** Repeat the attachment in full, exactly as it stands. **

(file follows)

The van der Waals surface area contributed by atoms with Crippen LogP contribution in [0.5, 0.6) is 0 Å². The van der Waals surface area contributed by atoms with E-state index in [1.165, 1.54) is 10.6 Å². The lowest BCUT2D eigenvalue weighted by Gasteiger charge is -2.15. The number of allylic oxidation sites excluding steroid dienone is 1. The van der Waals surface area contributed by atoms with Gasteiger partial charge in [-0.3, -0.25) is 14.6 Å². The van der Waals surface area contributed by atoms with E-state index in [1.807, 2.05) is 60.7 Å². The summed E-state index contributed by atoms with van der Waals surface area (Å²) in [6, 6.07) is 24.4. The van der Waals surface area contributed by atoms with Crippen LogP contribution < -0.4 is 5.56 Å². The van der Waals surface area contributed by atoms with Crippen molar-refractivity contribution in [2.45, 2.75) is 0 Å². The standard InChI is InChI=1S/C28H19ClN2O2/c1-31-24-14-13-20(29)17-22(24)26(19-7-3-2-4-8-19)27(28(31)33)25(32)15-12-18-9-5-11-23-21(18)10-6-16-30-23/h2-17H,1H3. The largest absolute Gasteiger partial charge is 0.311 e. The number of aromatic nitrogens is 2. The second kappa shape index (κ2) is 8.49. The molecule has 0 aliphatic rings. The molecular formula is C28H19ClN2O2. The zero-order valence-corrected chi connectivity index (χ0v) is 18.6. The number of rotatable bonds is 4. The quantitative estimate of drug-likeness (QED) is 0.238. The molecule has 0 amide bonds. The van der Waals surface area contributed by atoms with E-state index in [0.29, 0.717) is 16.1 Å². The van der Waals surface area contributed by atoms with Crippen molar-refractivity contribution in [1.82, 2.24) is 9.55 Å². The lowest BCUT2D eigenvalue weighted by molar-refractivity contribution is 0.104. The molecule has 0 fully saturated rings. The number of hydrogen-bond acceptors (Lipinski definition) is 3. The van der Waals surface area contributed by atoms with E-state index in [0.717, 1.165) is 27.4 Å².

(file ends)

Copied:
The van der Waals surface area contributed by atoms with Crippen LogP contribution in [0.5, 0.6) is 0 Å². The van der Waals surface area contributed by atoms with E-state index in [1.165, 1.54) is 10.6 Å². The lowest BCUT2D eigenvalue weighted by Gasteiger charge is -2.15. The number of allylic oxidation sites excluding steroid dienone is 1. The van der Waals surface area contributed by atoms with Gasteiger partial charge in [-0.3, -0.25) is 14.6 Å². The van der Waals surface area contributed by atoms with E-state index in [1.807, 2.05) is 60.7 Å². The summed E-state index contributed by atoms with van der Waals surface area (Å²) in [6, 6.07) is 24.4. The van der Waals surface area contributed by atoms with Crippen LogP contribution < -0.4 is 5.56 Å². The van der Waals surface area contributed by atoms with Crippen molar-refractivity contribution in [2.45, 2.75) is 0 Å². The standard InChI is InChI=1S/C28H19ClN2O2/c1-31-24-14-13-20(29)17-22(24)26(19-7-3-2-4-8-19)27(28(31)33)25(32)15-12-18-9-5-11-23-21(18)10-6-16-30-23/h2-17H,1H3. The largest absolute Gasteiger partial charge is 0.311 e. The number of aromatic nitrogens is 2. The second kappa shape index (κ2) is 8.49. The molecule has 0 aliphatic rings. The molecular formula is C28H19ClN2O2. The zero-order valence-corrected chi connectivity index (χ0v) is 18.6. The number of rotatable bonds is 4. The quantitative estimate of drug-likeness (QED) is 0.238. The molecule has 0 amide bonds. The van der Waals surface area contributed by atoms with E-state index in [0.29, 0.717) is 16.1 Å². The van der Waals surface area contributed by atoms with Crippen molar-refractivity contribution in [1.82, 2.24) is 9.55 Å². The lowest BCUT2D eigenvalue weighted by molar-refractivity contribution is 0.104. The molecule has 0 fully saturated rings. The number of hydrogen-bond acceptors (Lipinski definition) is 3. The van der Waals surface area contributed by atoms with E-state index in [0.717, 1.165) is 27.4 Å².